Several things were coming to a crossroads in 2016 when Data Cubed (D3) was founded, said Dr. Paul Glimcher, CEO and founder of the NY-based company. Among these, structured big data, mobile technologies, patient-centric care, and social networks.
To understand better the implications of these advancements, Glimcher and co-founder Dr. Alex Pentland, ventured to define the challenges and opportunities of digital health.
From this, Data Cubed was formed – emerging as a commercial offshoot of The Human Data Project at New York University. The project, led by Glimcher, is a 20-year study of 10,000 New Yorkers designed to collect hundreds of types of real-time data.
The company currently is working with various pharmaceutical companies and contract research organizations (CROs) to apply its digital health tools to increase patient engagement.
Gamification of the clinical trial app
While assessing the state of the digital health market, the team landed on a set of requirements including the need for gamification. The tools also needed to be configurable and cost-effective – all with “an eye towards academia and clinical research,” added Glimcher.
“This creative approach to understanding human action and interaction remains at the heart of Data Cubed,” he said, “the notion that future medical and research interventions will encompass both genetics and environment – genomic and phenomic information – requiring huge, artfully structured data sets to advance an interdisciplinary approach to health.”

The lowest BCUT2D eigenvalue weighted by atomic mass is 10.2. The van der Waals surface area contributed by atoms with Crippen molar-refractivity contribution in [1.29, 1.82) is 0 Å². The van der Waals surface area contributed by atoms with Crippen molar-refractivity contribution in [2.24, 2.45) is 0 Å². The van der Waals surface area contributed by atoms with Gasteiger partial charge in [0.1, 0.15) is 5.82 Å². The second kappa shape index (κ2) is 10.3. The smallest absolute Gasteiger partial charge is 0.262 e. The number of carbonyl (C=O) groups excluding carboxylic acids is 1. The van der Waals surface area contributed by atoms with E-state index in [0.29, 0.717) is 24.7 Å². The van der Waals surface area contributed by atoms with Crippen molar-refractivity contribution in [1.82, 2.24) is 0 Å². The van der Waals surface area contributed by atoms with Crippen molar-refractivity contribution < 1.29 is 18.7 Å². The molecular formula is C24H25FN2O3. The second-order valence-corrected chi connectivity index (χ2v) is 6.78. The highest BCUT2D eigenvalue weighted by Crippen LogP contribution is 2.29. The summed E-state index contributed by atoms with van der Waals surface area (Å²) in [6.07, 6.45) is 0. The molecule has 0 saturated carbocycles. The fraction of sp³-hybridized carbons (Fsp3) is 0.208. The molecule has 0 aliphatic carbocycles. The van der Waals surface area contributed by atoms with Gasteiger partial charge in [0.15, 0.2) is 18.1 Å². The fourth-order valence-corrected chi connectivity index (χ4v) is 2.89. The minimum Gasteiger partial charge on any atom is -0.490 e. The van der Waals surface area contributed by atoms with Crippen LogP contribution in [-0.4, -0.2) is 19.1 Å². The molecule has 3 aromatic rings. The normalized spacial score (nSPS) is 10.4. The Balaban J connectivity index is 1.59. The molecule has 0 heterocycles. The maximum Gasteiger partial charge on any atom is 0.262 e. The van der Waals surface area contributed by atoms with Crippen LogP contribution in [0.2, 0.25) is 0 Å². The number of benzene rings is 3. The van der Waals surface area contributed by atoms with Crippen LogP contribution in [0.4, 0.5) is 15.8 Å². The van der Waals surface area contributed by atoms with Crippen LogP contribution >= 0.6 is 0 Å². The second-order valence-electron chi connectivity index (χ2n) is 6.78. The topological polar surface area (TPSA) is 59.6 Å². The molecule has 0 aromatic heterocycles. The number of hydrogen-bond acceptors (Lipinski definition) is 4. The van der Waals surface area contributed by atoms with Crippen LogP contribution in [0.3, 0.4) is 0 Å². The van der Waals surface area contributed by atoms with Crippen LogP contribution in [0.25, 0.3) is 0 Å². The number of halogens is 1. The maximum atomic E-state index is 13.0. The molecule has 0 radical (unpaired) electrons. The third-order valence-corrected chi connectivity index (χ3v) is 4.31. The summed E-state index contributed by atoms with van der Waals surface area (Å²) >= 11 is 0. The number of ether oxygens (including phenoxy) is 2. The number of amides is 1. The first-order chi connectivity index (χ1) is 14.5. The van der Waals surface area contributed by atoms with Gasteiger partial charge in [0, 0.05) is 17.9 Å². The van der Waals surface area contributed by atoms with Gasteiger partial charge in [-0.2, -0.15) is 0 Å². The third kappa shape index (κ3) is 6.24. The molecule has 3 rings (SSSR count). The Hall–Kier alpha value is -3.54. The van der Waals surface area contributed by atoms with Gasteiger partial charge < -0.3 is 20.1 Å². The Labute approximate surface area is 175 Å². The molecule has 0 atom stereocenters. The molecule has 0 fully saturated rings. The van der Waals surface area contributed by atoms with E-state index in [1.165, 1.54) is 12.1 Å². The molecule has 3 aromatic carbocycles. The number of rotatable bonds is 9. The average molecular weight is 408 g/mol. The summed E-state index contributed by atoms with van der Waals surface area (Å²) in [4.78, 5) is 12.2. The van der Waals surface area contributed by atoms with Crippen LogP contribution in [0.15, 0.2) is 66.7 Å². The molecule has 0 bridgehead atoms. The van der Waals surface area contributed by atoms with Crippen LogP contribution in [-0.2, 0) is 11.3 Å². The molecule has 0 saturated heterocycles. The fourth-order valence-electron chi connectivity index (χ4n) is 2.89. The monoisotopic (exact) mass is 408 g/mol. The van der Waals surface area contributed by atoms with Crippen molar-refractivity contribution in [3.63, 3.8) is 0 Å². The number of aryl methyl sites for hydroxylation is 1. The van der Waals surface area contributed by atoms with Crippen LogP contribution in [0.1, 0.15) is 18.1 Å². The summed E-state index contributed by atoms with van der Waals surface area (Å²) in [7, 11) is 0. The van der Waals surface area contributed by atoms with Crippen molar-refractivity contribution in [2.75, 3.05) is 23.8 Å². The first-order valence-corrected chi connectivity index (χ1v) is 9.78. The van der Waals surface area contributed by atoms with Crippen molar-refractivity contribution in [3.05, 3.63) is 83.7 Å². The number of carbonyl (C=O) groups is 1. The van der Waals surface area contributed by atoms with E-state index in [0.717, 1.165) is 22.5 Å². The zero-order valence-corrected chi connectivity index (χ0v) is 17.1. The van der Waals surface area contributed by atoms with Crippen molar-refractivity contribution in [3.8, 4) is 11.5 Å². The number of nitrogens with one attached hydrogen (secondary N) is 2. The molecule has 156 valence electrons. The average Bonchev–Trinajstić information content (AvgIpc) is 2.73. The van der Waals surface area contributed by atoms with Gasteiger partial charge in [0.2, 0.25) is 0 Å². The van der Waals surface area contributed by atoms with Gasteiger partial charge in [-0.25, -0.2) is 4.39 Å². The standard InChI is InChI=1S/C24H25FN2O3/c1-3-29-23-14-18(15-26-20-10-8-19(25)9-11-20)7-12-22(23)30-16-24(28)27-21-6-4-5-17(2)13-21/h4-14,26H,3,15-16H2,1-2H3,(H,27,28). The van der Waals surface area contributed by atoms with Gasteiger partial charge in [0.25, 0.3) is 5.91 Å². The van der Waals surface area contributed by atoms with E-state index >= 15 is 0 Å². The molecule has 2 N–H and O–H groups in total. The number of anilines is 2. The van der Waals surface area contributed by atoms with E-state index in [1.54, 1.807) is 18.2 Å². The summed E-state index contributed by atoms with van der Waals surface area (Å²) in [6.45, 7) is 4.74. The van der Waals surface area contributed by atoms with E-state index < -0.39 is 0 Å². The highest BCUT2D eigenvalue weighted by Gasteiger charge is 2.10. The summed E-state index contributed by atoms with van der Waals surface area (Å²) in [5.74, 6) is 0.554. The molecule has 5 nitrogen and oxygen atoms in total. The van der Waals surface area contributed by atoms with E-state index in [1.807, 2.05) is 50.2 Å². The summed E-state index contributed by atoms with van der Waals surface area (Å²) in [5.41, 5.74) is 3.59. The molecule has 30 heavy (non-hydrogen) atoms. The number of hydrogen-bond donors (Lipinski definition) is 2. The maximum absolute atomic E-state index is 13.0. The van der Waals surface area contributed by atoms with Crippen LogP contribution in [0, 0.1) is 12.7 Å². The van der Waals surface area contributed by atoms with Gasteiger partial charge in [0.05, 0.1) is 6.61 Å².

Data Cubed designers studied Candy Crush, World of Warcraft, and League of Legends, among other games to apply “the lures of bestselling gaming technology to the needs of health care research,” Glimcher said. The resulting tools aim to improve patient retention, compliance, and adherence across clinical trials.
Glimcher noted, “To keep a diverse sample of people engaged over time, interactions must be fun and frictionless, attractive and ‘sticky.’” As part of this, the company has made a substantial investment in hiring designers, not just engineers, with 25% of its employees focusing specifically on product design.
“We invest in beautiful and functional design to bring patients and sponsors the best possible user experience at a fraction of the cost of other technology providers,” said Glimcher.
The company’s five core products include customizable apps, eDiaries, games to encourage patient reported outcomes (PRO), and a cross-platform app to gather social, behavioral, and environmental data.
“With colorful apps, engaging games, illuminating surveys, and keen wearable and in-home sensors, Data Cubed collects accurate real-world data that is relevant and actionable, taking study participants on a journey, with reinforcements to drive task completion through incentives and rewards,” Glimcher explained.
According to the company, across the clinical lifecycle, the devices can clock social media interactions, stress, financial transactions, and air quality, among other data points. Clients can select scales and tasks to measure cognitive control, memory, abstract reasoning, spending behavior, nutrition, and more, Glimcher explained.